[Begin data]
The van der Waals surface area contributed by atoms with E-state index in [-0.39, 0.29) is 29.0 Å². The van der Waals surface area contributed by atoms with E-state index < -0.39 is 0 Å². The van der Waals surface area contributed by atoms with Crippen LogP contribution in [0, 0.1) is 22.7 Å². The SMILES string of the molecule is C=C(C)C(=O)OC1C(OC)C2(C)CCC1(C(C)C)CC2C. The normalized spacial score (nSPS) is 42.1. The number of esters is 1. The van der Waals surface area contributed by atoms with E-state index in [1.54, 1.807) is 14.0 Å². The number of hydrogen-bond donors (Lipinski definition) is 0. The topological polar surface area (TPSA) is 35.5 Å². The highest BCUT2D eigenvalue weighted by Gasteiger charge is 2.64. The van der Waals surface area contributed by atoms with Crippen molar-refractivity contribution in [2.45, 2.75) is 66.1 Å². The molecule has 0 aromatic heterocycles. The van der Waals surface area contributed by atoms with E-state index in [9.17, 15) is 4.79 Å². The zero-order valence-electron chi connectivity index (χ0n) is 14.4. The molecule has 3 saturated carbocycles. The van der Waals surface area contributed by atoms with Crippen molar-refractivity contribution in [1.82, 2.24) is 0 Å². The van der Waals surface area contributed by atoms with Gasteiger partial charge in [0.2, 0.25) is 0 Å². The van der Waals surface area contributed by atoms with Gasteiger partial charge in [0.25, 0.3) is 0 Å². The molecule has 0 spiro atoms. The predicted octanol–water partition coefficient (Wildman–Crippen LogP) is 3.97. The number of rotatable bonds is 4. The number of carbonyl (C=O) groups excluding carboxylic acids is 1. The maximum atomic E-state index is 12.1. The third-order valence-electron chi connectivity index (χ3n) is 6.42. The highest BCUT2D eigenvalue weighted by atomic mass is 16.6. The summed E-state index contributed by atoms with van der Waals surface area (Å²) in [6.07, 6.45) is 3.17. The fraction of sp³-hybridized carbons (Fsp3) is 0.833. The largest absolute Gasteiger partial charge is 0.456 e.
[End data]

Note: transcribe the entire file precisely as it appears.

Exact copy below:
The van der Waals surface area contributed by atoms with E-state index in [-0.39, 0.29) is 29.0 Å². The van der Waals surface area contributed by atoms with E-state index < -0.39 is 0 Å². The van der Waals surface area contributed by atoms with Crippen LogP contribution in [0, 0.1) is 22.7 Å². The SMILES string of the molecule is C=C(C)C(=O)OC1C(OC)C2(C)CCC1(C(C)C)CC2C. The normalized spacial score (nSPS) is 42.1. The number of esters is 1. The van der Waals surface area contributed by atoms with E-state index in [1.54, 1.807) is 14.0 Å². The number of hydrogen-bond donors (Lipinski definition) is 0. The topological polar surface area (TPSA) is 35.5 Å². The highest BCUT2D eigenvalue weighted by Gasteiger charge is 2.64. The van der Waals surface area contributed by atoms with Crippen molar-refractivity contribution in [2.45, 2.75) is 66.1 Å². The molecule has 0 aromatic heterocycles. The van der Waals surface area contributed by atoms with E-state index in [9.17, 15) is 4.79 Å². The zero-order valence-electron chi connectivity index (χ0n) is 14.4. The molecule has 3 saturated carbocycles. The van der Waals surface area contributed by atoms with Crippen molar-refractivity contribution in [1.82, 2.24) is 0 Å². The van der Waals surface area contributed by atoms with Gasteiger partial charge in [0.2, 0.25) is 0 Å². The van der Waals surface area contributed by atoms with Gasteiger partial charge in [0.25, 0.3) is 0 Å². The molecule has 0 spiro atoms. The predicted octanol–water partition coefficient (Wildman–Crippen LogP) is 3.97. The number of rotatable bonds is 4. The number of carbonyl (C=O) groups excluding carboxylic acids is 1. The maximum atomic E-state index is 12.1. The third-order valence-electron chi connectivity index (χ3n) is 6.42. The highest BCUT2D eigenvalue weighted by atomic mass is 16.6. The summed E-state index contributed by atoms with van der Waals surface area (Å²) in [6.07, 6.45) is 3.17. The fraction of sp³-hybridized carbons (Fsp3) is 0.833. The largest absolute Gasteiger partial charge is 0.456 e.